Reverse Interferon Signature Is Characteristic of Antigen-Presenting Cells in Human and Rat Spondyloarthritis
In HLA–B27–transgenic rats, the development of a disorder that mimics spondyloarthritis (SpA) is highly correlated with dendritic cell (DC) dysfunction. The present study was undertaken to analyze the underlying mechanisms of this via transcriptome analysis.
Transcriptome analysis of ex vivo–purified splenic CD103+CD4+ DCs from B27-transgenic rats and control rats was performed. Transcriptional changes in selected genes were confirmed by quantitative reverse transcriptase–polymerase chain reaction. A meta-analysis of our rat data and published data on gene expression in macrophages from ankylosing spondylitis (AS) patients was further performed.
Interferon (IFN) signaling was the most significantly affected pathway in DCs from B27-transgenic rats; the majority of genes connected to IFN were underexpressed in B27-transgenic rats as compared to controls. This pattern was already present at disease onset, persisted over time, and was conserved in 2 disease-prone B27-transgenic rat lines. In DCs from B27-transgenic rats, we further found an up-regulation of suppressor of cytokine signaling 3 (which may account for reverse IFN signaling) and a down-regulation of interleukin-27 (a cytokine that opposes Th17 differentiation and promotes Treg cells). The meta-analysis of data on conventional DCs from rats and data on monocyte-derived macrophages from humans revealed 7 IFN-regulated genes that were negatively regulated in both human and rat SpA (i.e., IRF1, STAT1, CXCL9, CXCL10, IFIT3, DDX60, and EPSTI1).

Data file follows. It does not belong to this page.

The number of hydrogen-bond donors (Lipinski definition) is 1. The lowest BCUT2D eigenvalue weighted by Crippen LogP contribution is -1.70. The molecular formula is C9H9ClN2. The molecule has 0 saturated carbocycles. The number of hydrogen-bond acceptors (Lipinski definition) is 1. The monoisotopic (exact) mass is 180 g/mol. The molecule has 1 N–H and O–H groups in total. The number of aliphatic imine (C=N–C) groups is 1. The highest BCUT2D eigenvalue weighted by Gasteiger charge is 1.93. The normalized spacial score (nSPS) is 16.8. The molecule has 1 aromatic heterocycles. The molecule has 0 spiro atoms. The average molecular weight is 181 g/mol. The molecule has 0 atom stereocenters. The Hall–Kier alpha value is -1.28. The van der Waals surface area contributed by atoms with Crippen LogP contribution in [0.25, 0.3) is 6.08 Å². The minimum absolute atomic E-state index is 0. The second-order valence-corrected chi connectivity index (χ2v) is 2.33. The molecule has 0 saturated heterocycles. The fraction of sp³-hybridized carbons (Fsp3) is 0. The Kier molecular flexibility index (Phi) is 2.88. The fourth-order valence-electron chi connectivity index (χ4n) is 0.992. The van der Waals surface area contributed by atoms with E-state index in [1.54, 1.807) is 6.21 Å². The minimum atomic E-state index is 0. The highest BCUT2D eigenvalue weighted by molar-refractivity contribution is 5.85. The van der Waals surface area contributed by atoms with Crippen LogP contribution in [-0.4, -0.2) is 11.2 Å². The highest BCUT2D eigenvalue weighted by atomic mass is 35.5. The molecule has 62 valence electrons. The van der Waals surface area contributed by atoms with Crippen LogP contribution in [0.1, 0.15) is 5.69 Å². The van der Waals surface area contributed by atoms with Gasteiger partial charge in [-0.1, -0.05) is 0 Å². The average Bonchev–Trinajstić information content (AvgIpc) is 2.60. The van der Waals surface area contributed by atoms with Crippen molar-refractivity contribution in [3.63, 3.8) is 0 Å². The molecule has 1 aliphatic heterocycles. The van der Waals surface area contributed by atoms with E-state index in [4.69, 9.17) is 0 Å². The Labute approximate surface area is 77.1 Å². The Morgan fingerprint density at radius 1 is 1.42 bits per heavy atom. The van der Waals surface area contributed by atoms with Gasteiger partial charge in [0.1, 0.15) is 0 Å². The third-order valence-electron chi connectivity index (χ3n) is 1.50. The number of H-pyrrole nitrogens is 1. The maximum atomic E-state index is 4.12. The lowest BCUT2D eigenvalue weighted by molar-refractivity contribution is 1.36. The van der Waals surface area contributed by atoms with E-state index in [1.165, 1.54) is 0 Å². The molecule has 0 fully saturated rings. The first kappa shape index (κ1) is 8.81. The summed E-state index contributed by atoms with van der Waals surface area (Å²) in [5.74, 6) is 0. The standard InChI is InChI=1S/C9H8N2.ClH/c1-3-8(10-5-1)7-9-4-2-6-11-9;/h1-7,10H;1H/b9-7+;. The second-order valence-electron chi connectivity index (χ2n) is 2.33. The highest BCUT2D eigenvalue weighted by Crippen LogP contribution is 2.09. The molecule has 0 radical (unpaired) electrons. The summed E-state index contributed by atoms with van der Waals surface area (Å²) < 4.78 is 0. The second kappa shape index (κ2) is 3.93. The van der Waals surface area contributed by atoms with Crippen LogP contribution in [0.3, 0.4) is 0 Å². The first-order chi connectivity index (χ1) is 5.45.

Our results suggest that expression of HLA–B27 leads to a defect in IFNγ signaling in antigen-presenting cells in both B27-transgenic rats and SpA patients, which may result in Th17 expansion and Treg cell alteration (as shown in B27-transgenic rats) and contribute to disease pathogenesis.